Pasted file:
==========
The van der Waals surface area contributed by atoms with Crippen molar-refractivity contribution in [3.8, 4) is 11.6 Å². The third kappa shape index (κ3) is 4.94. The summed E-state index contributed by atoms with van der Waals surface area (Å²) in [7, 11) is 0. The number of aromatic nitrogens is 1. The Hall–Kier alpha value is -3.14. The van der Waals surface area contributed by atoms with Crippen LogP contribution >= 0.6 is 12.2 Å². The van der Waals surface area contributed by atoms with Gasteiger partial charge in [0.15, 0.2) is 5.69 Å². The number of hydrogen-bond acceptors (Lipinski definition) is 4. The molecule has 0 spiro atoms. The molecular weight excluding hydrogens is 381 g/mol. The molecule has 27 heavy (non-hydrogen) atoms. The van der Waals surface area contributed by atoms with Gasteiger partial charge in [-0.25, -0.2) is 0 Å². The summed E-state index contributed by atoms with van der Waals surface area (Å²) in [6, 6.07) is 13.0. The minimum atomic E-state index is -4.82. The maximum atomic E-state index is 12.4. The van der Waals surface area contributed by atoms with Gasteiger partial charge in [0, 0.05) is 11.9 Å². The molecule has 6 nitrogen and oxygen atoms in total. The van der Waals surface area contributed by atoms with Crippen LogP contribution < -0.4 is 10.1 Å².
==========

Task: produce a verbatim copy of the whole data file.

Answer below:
The van der Waals surface area contributed by atoms with Crippen molar-refractivity contribution in [3.8, 4) is 11.6 Å². The third kappa shape index (κ3) is 4.94. The summed E-state index contributed by atoms with van der Waals surface area (Å²) in [7, 11) is 0. The number of aromatic nitrogens is 1. The Hall–Kier alpha value is -3.14. The van der Waals surface area contributed by atoms with Crippen LogP contribution >= 0.6 is 12.2 Å². The van der Waals surface area contributed by atoms with Gasteiger partial charge in [0.15, 0.2) is 5.69 Å². The number of hydrogen-bond acceptors (Lipinski definition) is 4. The molecule has 0 spiro atoms. The molecular weight excluding hydrogens is 381 g/mol. The molecule has 27 heavy (non-hydrogen) atoms. The van der Waals surface area contributed by atoms with Gasteiger partial charge in [-0.25, -0.2) is 0 Å². The summed E-state index contributed by atoms with van der Waals surface area (Å²) in [6, 6.07) is 13.0. The minimum atomic E-state index is -4.82. The maximum atomic E-state index is 12.4. The van der Waals surface area contributed by atoms with Gasteiger partial charge in [0, 0.05) is 11.9 Å². The molecule has 6 nitrogen and oxygen atoms in total. The van der Waals surface area contributed by atoms with Crippen LogP contribution < -0.4 is 10.1 Å².